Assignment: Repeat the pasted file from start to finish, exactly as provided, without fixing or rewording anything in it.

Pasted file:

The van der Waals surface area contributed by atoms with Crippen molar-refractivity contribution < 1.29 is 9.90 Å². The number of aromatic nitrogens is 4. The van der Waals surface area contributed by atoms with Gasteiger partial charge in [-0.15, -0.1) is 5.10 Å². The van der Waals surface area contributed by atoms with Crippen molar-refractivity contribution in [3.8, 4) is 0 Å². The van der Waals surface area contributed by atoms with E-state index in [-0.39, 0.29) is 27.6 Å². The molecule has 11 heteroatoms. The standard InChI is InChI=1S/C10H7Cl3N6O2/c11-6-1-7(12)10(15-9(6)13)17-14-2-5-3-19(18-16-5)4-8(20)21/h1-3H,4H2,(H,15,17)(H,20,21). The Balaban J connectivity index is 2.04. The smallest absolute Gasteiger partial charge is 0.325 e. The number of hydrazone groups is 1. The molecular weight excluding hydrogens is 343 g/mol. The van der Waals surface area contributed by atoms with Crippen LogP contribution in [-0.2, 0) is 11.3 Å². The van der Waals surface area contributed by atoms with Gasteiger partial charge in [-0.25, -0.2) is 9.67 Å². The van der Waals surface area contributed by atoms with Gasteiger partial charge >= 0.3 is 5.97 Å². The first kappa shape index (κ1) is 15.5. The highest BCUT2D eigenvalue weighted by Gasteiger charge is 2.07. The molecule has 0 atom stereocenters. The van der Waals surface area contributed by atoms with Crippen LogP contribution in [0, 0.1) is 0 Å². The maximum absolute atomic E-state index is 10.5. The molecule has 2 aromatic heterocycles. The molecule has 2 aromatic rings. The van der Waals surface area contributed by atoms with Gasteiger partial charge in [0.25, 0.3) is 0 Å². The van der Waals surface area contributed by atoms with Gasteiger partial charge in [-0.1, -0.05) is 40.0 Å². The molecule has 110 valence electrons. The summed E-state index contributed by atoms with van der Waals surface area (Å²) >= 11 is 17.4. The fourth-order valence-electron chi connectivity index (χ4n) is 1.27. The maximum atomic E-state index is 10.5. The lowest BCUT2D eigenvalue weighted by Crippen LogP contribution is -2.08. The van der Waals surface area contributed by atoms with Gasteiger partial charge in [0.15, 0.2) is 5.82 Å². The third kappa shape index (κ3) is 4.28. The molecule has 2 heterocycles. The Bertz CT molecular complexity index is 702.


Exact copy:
The van der Waals surface area contributed by atoms with Crippen molar-refractivity contribution < 1.29 is 9.90 Å². The number of aromatic nitrogens is 4. The van der Waals surface area contributed by atoms with Gasteiger partial charge in [-0.15, -0.1) is 5.10 Å². The van der Waals surface area contributed by atoms with Crippen molar-refractivity contribution in [3.8, 4) is 0 Å². The van der Waals surface area contributed by atoms with E-state index in [-0.39, 0.29) is 27.6 Å². The molecule has 11 heteroatoms. The standard InChI is InChI=1S/C10H7Cl3N6O2/c11-6-1-7(12)10(15-9(6)13)17-14-2-5-3-19(18-16-5)4-8(20)21/h1-3H,4H2,(H,15,17)(H,20,21). The Balaban J connectivity index is 2.04. The smallest absolute Gasteiger partial charge is 0.325 e. The number of hydrazone groups is 1. The molecular weight excluding hydrogens is 343 g/mol. The van der Waals surface area contributed by atoms with Crippen LogP contribution in [-0.2, 0) is 11.3 Å². The van der Waals surface area contributed by atoms with Gasteiger partial charge in [-0.25, -0.2) is 9.67 Å². The van der Waals surface area contributed by atoms with Gasteiger partial charge >= 0.3 is 5.97 Å². The first kappa shape index (κ1) is 15.5. The highest BCUT2D eigenvalue weighted by Gasteiger charge is 2.07. The molecule has 0 atom stereocenters. The van der Waals surface area contributed by atoms with Crippen LogP contribution in [0, 0.1) is 0 Å². The maximum absolute atomic E-state index is 10.5. The molecule has 2 aromatic heterocycles. The molecule has 2 aromatic rings. The van der Waals surface area contributed by atoms with Gasteiger partial charge in [0.25, 0.3) is 0 Å². The van der Waals surface area contributed by atoms with Gasteiger partial charge in [-0.1, -0.05) is 40.0 Å². The molecule has 110 valence electrons. The summed E-state index contributed by atoms with van der Waals surface area (Å²) >= 11 is 17.4. The fourth-order valence-electron chi connectivity index (χ4n) is 1.27. The maximum atomic E-state index is 10.5. The lowest BCUT2D eigenvalue weighted by Crippen LogP contribution is -2.08. The van der Waals surface area contributed by atoms with Gasteiger partial charge in [0.15, 0.2) is 5.82 Å². The third kappa shape index (κ3) is 4.28. The molecule has 2 heterocycles. The Bertz CT molecular complexity index is 702.